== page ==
Here it is folks… the grand finale you’ve all been waiting for: how to lose weight! We’ve covered getting your mindset right, having conversations and connections with those around us, creating supportive surroundings, losing weight to encourage our deeper purpose, and learning to enjoy a healthier lifestyle. Which leaves us with the last dimension of health… the Physical Health Dimension. As hard as it may be for me to separate the physical dimension from the rest, here it is: the science of losing weight.
You may have tried diets before and thought they weren’t working, an extreme exercise program that kicked your butt, or even different pills that guaranteed to slim you down in no time. However, I’d like to go back to the basics of physical health to explore a few foundational scientific facts of what helps a person lose weight. Physical health is a balance of good nutrition, exercise, and sleep, so we will look at each of these factors individually. This article begins with 3 facts of weight loss that I found most important to remember when embarking on a weight loss journey. I also include a brief section exercise (spoiler- this is not the most important aspect of weight loss!). Finally, I’ll touch on the importance of sleep. It is my hope that a few of these foundational facts will give you a more in depth look on ways you can change your lifestyle to jump-start your weight loss plan (or more easily maintain the weight you are at)!
Fact #1: it is true that you lose weight in the kitchen. You will never hear me say that exercise is a bad idea, but it is, in all honesty, a very small piece of the weight loss puzzle when compared to nutrition. In fact, 80% of weight loss is nutrition. That is a big deal! Your diet is where you should place your main focus on when losing weight. I’ll be doing a nutrition-specific post soon, but for now, think food if you are trying to shed the pounds!
This brings us to Fact #2: calories in vs calories out is important and is going to work every time! We’ll discuss the quality of calories in a bit, but for right now, let’s just discuss this fact: If you consume less calories than you burn, you will lose weight. Some diets don’t require any calorie counting; however, when losing weight, it is the surest way to put yourself at the deficit you need to lose weight. Also, it helps you to learn what your daily intake should be and it helps train you to eat in moderation. There are different calorie counters that will help you with this, and I highly suggest using them if you’re really serious about losing weight and need assistance getting on track. MyFitnessPal is a great app that can help you with this and there are several others that work as well. Pay attention to the amount of calories it tells you to cut, though, because weight loss at a rate any faster than 1-2 pounds a week is not healthy. Also, Reddit’s xx/fitness subreddit has a great calorie formula for you to use as well to decide how many calories to consume a day. It is on the safer side as far as cutting calories is concerned.
Now, the reason you may have heard “all calories are not created equal” is not because calories in vs calories out doesn’t work, but because it affects your body composition (or your fat to muscle ratio/ how your body looks)… Fact #3: Quality of calories matter. Would you lose weight if you ate 1500 calories of junk food a day and burned 2000 calories? Yes. How would you look after doing that? Puffy, possibly smaller (unless you just lost a lot of muscle weight), but probably not a lot of tone and definitely not how you envisioned you’d look after losing weight. How would your body feel? Slow, you may get sick a lot, and you would most likely have digestive issues. How would your mental health and relationships be? Probably pretty awful because you’d be irritable, have surges of energy after eating mixed in with lows after your sugar crashes, and you’d be pretty awful to be around.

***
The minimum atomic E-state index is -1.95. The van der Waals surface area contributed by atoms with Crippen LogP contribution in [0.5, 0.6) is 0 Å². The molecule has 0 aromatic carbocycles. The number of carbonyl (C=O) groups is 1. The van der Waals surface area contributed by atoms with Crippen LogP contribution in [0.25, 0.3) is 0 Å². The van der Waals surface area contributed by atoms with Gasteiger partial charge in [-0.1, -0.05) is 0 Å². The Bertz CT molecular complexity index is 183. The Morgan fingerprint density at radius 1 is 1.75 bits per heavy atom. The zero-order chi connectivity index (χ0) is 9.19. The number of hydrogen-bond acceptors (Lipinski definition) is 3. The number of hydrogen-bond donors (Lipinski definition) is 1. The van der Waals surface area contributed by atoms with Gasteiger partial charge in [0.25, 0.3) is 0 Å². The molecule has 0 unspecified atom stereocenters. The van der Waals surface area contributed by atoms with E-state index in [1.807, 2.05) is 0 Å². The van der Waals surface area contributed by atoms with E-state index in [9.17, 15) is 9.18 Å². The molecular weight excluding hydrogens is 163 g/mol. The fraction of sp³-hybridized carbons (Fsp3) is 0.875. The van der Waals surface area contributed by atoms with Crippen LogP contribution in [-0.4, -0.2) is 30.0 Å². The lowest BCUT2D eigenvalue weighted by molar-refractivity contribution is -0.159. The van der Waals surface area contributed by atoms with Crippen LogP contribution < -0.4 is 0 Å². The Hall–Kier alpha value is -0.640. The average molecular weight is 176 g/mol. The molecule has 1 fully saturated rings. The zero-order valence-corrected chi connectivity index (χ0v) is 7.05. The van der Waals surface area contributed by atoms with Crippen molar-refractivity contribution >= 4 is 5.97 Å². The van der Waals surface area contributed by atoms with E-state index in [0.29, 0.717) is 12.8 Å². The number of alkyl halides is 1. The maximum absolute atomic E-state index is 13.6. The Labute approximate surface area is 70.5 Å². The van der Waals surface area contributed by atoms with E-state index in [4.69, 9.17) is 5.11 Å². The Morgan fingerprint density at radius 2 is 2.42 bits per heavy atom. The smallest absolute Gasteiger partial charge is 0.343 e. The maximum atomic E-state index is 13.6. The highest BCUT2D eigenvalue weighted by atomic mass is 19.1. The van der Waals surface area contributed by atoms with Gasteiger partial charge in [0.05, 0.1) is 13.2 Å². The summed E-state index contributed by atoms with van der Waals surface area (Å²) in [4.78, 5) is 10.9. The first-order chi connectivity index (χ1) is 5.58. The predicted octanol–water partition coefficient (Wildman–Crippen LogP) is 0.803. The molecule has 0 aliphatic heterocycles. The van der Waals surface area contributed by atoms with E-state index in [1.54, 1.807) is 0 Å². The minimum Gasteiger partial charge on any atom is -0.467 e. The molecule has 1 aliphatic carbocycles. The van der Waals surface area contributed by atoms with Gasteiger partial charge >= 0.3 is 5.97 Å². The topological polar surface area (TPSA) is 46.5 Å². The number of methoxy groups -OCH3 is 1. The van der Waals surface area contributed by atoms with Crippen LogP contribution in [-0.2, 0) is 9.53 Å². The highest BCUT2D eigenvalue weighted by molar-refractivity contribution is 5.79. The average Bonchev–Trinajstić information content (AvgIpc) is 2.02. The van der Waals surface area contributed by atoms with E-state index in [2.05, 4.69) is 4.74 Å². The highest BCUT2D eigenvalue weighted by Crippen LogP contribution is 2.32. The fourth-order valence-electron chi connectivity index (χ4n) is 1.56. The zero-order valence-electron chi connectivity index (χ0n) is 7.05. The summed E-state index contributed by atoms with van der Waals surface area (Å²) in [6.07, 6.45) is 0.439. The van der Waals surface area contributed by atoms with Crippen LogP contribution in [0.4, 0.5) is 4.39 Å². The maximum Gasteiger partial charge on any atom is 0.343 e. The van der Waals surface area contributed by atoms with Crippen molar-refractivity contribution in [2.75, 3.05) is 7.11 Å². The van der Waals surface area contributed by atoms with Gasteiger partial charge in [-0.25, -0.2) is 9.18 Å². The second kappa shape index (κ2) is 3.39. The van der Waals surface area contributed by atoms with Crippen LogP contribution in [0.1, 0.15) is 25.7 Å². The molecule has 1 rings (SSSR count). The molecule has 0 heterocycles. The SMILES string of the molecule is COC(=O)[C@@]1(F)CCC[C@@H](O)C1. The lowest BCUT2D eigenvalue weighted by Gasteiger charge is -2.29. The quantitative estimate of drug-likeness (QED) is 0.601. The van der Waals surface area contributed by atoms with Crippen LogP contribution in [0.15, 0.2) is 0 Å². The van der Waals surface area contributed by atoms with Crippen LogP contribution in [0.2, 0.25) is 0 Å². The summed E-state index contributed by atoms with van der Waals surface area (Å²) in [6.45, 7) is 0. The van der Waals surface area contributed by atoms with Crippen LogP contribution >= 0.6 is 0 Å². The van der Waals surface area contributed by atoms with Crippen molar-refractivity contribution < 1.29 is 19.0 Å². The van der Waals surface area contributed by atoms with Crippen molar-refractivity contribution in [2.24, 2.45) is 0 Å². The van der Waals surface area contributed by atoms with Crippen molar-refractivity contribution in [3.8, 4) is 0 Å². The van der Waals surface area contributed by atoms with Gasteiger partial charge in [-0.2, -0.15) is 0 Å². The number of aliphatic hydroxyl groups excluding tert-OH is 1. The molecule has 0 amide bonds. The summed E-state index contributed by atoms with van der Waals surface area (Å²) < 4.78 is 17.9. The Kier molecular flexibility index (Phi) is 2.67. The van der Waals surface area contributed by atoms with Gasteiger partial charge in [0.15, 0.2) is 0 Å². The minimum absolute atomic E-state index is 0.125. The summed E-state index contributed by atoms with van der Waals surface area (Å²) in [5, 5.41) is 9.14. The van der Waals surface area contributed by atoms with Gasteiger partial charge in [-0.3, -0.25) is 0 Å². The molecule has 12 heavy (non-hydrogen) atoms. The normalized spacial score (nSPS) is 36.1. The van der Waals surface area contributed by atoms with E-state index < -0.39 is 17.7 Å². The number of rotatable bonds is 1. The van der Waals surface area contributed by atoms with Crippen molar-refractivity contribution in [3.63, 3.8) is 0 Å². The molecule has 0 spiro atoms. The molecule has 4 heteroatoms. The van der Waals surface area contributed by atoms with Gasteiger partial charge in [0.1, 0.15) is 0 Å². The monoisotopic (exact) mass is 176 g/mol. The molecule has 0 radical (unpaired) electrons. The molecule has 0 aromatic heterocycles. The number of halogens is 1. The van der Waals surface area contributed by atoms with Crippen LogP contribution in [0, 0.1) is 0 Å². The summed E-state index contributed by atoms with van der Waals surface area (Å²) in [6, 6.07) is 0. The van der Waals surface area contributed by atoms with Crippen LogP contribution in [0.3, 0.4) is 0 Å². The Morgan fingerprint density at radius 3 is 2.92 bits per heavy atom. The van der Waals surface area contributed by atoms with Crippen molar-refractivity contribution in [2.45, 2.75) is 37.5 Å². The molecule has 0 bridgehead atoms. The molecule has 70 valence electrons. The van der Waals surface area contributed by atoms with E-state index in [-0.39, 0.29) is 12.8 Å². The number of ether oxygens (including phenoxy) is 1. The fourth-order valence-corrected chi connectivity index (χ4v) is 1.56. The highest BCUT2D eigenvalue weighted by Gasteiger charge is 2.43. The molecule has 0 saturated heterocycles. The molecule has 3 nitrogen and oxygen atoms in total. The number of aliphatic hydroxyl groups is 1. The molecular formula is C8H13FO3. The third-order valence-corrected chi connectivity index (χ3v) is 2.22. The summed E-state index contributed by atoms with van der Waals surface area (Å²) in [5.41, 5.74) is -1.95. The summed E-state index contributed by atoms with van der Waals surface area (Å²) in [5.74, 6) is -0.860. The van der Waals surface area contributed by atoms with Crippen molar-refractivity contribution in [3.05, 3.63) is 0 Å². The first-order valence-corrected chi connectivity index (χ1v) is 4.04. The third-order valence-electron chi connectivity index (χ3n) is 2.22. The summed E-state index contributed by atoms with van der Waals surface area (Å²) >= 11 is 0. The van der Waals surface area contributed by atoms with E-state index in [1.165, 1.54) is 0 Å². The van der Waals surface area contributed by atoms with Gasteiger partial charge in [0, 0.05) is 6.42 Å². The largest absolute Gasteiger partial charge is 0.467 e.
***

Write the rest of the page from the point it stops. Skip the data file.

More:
So, eat clean foods! Yes, it is harder to eat healthy foods than unhealthy foods in America, which I can especially attest to after completing my second Whole30 (eliminating sugar, alcohol, legumes, grains, and dairy for 30 days)… But, I can also tell you about how amazing my body felt, how much energy I had, how routine clean eating can become, and how awesome my general outlook on life and attitude were as well! The food you put into your body matters. If you lose weight while eating healthy foods, you are more likely to lose fat (or at the very least, keep your body composition the same) and you will look a lot leaner and healthier if you put quality fuel into your body.
I hopefully don’t need to lecture you any further about enjoyment of healthier foods, but I’ll just say a final short piece: find healthy foods you enjoy. You can restrict calories, you can cut out your favorite junk foods, but if you don’t enjoy what you’re replacing it with, it won’t last. There are so many fad diets right now that claim to be the answer: intermittent fasting, keto, paleo, vegan, etc… Whatever the diet or eating style, remember that you are trying to create an entire lifestyle change! If you don’t want to go 16-18 hours without eating every day for the rest of your life or cut out fruits/complex carbs/dairy/limit carbs (aka limiting some highly nutritious fruits and veggies)/ and/or entire food groups for good, then don’t try to use it as a temporary fix. Instead, focus more on healthy, nutritious eating habits that you can adopt for the rest of your life! You need to transform your menu, your taste buds, and your grocery shopping permanently if you want to lose weight and keep it off for life. Remember this as you take your first steps on the weight loss journey.